Monday, November 21, 2017
BAR HARBOR — For the first time, the Maine Seacoast Mission is joining the Giving Tuesday global movement and launching our own Giving Tuesday campaign. #GivingTuesday is a global day of giving fueled by the power of social media and collaboration. Celebrated on the Tuesday following Thanksgiving (in the U.S.) and shopping events Black Friday and Cyber Monday, #GivingTuesday kicks off the charitable season. In 2015, it helped raise $116.7 million dollars online.
By tapping into global excitement and support for Giving Tuesday 2016 through social media, the Mission’s goal is to attract new donors, build awareness for its programs, and encourage existing supporters to spread the word.
The Mission 2016 campaign is focused on suggesting donations to our Housing Rehab Program (land), and our Island Health & Telemedicine Program (sea).
Everyone deserves to live in a warm, safe home. But housing in Washington County, Maine is often old, hard to heat. Especially on a limited budget. Maine Seacoast Mission’s Housing Rehab Program, with 350 amazing nationwide volunteers, and collaborating with other housing agencies, each year fixes or rebuilds twenty such houses for local families.
Since 1905, Maine Seacoast Mission has played a vital role in connecting residents of Maine’s most isolated islands with medical care. For island residents, accessing even basic health care, when possible, is expensive and time consuming. Director of Island Health Sharon Daley, RN, meets with islanders on the Sunbeam, in their homes, and keeps in touch by phone and internet.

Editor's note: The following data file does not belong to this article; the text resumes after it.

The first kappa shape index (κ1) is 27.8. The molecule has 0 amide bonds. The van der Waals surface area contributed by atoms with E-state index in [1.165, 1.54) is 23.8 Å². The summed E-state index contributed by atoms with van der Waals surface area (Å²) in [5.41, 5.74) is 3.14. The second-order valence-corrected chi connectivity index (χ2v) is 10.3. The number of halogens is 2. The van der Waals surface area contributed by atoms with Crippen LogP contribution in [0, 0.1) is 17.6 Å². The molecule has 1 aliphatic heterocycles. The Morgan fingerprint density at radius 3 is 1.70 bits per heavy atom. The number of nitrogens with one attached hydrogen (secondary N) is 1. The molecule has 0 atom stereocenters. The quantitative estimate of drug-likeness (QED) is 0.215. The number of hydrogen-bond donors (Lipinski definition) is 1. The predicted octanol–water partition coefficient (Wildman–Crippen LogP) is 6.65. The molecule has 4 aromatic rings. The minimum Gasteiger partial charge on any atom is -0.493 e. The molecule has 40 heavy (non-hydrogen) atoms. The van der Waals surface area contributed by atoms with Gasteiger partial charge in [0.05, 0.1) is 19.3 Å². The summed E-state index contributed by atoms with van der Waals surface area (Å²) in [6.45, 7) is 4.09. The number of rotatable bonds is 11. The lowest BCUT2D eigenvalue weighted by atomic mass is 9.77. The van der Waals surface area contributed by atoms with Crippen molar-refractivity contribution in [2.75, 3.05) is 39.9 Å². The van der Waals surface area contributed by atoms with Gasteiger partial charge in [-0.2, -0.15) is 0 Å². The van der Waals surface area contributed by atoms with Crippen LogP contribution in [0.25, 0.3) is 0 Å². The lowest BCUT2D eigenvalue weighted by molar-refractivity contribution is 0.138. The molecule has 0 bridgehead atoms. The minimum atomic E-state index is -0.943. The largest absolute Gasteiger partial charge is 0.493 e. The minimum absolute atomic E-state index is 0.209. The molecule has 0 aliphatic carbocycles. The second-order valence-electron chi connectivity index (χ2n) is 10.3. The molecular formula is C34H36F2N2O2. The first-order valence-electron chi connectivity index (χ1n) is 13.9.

We thank you in advance for helping us spread the word about the Mission’s Giving Tuesday Campaign. Please contact Ellen Pope, Maine Seacoast Mission’s Director of Development with questions and comments at 207-288-5097 or by email.
I’ll Help. Take Me To The Giving Page
Everyone deserves to live in a warm, safe home. But housing in Washington County, Maine is often old, hard to heat. Especially on a limited budget.
Maine Seacoast Mission’s Housing Rehab Program, with 350 amazing nationwide volunteers, each year fixes or rebuilds twenty such houses for local families. We also collaborate with other housing agencies. The families contribute sweat equity and often have children in our Ed Greaves Education (EdGE) program.
Each April through October, volunteers of all ages from church and community groups nationwide, spend one or two weeks here, making a huge difference in family lives. Tara’s story, as shown in the before and after photos here, is one example.
Your help with our Housing Rehab Program this Giving Tuesday enables us to create openings for more volunteer groups to help more rural Washington County families live in safe, warm houses.
I’ll Help. Take Me To The Giving Page
Story by Nancy Saunders
Photos by Scott Shaw
The Maine Seacoast Mission’s housing rehabilitation program based at our Downeast Campus addresses fixes up or rebuilds twenty houses a year. Repairs and renovations range from painting to insulated mobile home skirting to new roofs. Every year we completely rebuild two mobile homes or houses for local families. The families contribute sweat equity to the rebuilding projects and often have one or more children active in the EdGE program.